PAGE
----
As explained above, conventional color linear CCD sensors have an array of readout registers for each linear array of photoimaging elements-Red (R) pixels, Green (G) pixels and (B) Blue pixels for a total of three linear arrays. During imaging, charges are integrated and simultaneously readout into one of three corresponding readout register arrays. The charges in individual readout registers in each same array column are then sequentially clocked. For purposes of this application, such readout method shall be termed the “parallel-packed” pixel readout mode. In parallel-packed readout mode, pixel 1 of each of the R, G, and B imaging arrays is made available (read out) at the same time in response to a trigger signal. Similarly, pixel 2 of each of the R, G, and B imaging arrays are read out simultaneously (in parallel) at the subsequent trigger signal.
FIG. 1 shows a block diagram of a conventional CCD linear sensor 100 comprising a focal plane array system comprised of three (3) linear imaging arrays—R linear pixel array 101, G linear pixel array 102 and B linear pixel array 103. Beneath each of linear pixel arrays 101-103 are corresponding CCD readout register arrays 104-106. Charges in the pixels (R1, R2 . . . ; G1, G2 . . . ; B1,B2 . . . ) are transferred from the linear pixel arrays 101-103 down to their corresponding readout registers when the drivers 107-109 are activated. The stored charges underneath the readout registers 104-106 are ultimately laterally shifted across through the controlling action of clocks 1 (110) and 2(111), in a known manner. Drivers 112-114 buffer the shifted pixel signals which then are available for appropriate signal processing as analog outputs Vout-R, Vout-G and Vout-B.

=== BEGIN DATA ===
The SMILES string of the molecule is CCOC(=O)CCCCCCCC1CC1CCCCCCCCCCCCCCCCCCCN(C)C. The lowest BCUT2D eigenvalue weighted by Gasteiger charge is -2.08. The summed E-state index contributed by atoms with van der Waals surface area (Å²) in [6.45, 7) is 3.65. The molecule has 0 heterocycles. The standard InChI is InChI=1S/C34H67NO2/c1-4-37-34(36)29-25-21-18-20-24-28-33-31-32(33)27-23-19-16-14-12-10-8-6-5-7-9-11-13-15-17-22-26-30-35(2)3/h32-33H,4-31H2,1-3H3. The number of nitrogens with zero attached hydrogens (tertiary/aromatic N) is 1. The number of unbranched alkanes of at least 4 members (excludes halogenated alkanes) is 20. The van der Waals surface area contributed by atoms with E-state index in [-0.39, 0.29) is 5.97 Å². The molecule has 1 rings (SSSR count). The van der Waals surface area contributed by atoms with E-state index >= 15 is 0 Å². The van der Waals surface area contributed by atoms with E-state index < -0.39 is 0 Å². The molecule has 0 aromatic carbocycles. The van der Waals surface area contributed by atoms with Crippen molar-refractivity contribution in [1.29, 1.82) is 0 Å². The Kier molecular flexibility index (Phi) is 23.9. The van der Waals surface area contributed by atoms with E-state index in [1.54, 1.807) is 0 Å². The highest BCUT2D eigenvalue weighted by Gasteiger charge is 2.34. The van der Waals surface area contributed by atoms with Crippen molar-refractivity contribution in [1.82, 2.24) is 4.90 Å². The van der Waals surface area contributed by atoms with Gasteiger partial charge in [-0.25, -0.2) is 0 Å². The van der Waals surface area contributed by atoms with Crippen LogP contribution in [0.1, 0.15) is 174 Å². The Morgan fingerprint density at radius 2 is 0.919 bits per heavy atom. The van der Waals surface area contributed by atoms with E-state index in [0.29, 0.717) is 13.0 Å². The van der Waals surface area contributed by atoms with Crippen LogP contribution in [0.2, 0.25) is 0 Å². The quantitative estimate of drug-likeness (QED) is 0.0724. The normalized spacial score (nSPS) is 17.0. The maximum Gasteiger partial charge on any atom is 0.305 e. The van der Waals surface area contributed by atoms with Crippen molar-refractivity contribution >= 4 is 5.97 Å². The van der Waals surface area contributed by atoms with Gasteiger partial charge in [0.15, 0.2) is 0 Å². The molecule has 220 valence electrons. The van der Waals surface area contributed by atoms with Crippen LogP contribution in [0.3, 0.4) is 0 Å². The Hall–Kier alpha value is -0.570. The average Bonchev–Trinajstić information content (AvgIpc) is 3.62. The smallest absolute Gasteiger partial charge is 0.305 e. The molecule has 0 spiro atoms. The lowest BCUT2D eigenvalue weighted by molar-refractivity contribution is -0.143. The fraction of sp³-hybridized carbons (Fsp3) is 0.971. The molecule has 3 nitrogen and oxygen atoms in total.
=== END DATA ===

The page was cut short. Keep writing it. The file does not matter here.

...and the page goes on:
It is typically, though not always, desirable to then convert the analog pixel outputs (Vout-R, Vout-G and Vout-B) into digital bit values. Until now, a preferred way to do this involves multiplexing the analog signals such that each is sequentially (e.g., Vout-R first, followed by Vout-G, and then Vout-B) processed by a “single” Analog-to-Digital Converter (ADC) circuit (not shown). Another method might involve using three separate ADCs to digitize each of the three (R,G,B) streams of analog output signals in parallel. This latter method, however, is less desirable from a system level perspective as it requires additional components. Accordingly, many end-user linear sensor applications have been designed to process a single digital stream of multiplexed R,G,B pixel values. Even in purely analog signal processing environments, however, end-users might prefer to employ a multiplexed (non-parallel) scheme.
FIG. 2 shows the conventional color linear CCD sensor 100 coupled to an off-chip multiplexer circuit 200 provided with off-chip correlated double (CDS) sampling. The Vout-R, Vout-G and Vout-B analog outputs from the CCD linear sensor 100 are connected to respective CDS modules 201, 202, 203. After correlated double sampling is done on the signals, the signals are sequentially selected by multiplexer 204. The output of multiplexer 104 is buffered by a unity gain amplifier 205 and sent off-chip as a serial analog stream of data.
As mentioned earlier, there are many advantages to integrating additional circuit functionality into a single-chip linear image sensor. Such functionality could include the correlated double sampling and multiplexer module functionality of multiplexer circuit 200. CMOS active pixel technology makes this more readily possible.